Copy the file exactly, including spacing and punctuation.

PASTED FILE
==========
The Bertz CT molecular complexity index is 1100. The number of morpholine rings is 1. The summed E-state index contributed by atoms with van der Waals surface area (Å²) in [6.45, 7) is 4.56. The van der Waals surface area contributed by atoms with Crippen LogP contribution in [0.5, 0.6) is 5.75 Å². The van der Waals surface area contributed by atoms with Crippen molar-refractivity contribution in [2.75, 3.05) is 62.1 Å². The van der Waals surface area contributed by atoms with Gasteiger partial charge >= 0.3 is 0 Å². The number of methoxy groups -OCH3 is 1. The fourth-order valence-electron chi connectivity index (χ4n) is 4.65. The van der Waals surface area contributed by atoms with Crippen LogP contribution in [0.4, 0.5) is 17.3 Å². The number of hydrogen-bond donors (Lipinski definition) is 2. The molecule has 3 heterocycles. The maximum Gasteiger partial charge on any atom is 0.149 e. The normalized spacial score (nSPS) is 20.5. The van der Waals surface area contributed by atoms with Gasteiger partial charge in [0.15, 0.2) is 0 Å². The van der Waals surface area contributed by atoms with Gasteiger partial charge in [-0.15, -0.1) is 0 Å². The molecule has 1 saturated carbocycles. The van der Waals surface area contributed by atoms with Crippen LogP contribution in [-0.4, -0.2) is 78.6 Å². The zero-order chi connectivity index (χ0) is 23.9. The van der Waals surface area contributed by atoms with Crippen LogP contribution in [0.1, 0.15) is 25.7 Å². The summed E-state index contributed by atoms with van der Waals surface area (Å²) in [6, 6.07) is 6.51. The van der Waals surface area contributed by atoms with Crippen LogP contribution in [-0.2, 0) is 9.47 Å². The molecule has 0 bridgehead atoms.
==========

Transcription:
The Bertz CT molecular complexity index is 1100. The number of morpholine rings is 1. The summed E-state index contributed by atoms with van der Waals surface area (Å²) in [6.45, 7) is 4.56. The van der Waals surface area contributed by atoms with Crippen LogP contribution in [0.5, 0.6) is 5.75 Å². The van der Waals surface area contributed by atoms with Crippen molar-refractivity contribution in [2.75, 3.05) is 62.1 Å². The van der Waals surface area contributed by atoms with Gasteiger partial charge >= 0.3 is 0 Å². The number of methoxy groups -OCH3 is 1. The fourth-order valence-electron chi connectivity index (χ4n) is 4.65. The van der Waals surface area contributed by atoms with Crippen LogP contribution in [0.4, 0.5) is 17.3 Å². The number of hydrogen-bond donors (Lipinski definition) is 2. The molecule has 3 heterocycles. The maximum Gasteiger partial charge on any atom is 0.149 e. The normalized spacial score (nSPS) is 20.5. The van der Waals surface area contributed by atoms with Gasteiger partial charge in [0.15, 0.2) is 0 Å². The van der Waals surface area contributed by atoms with Gasteiger partial charge in [-0.15, -0.1) is 0 Å². The molecule has 1 saturated carbocycles. The van der Waals surface area contributed by atoms with Crippen LogP contribution in [-0.4, -0.2) is 78.6 Å². The zero-order chi connectivity index (χ0) is 23.9. The van der Waals surface area contributed by atoms with Crippen LogP contribution in [0.1, 0.15) is 25.7 Å². The summed E-state index contributed by atoms with van der Waals surface area (Å²) in [6, 6.07) is 6.51. The van der Waals surface area contributed by atoms with Crippen LogP contribution in [-0.2, 0) is 9.47 Å². The molecule has 0 bridgehead atoms.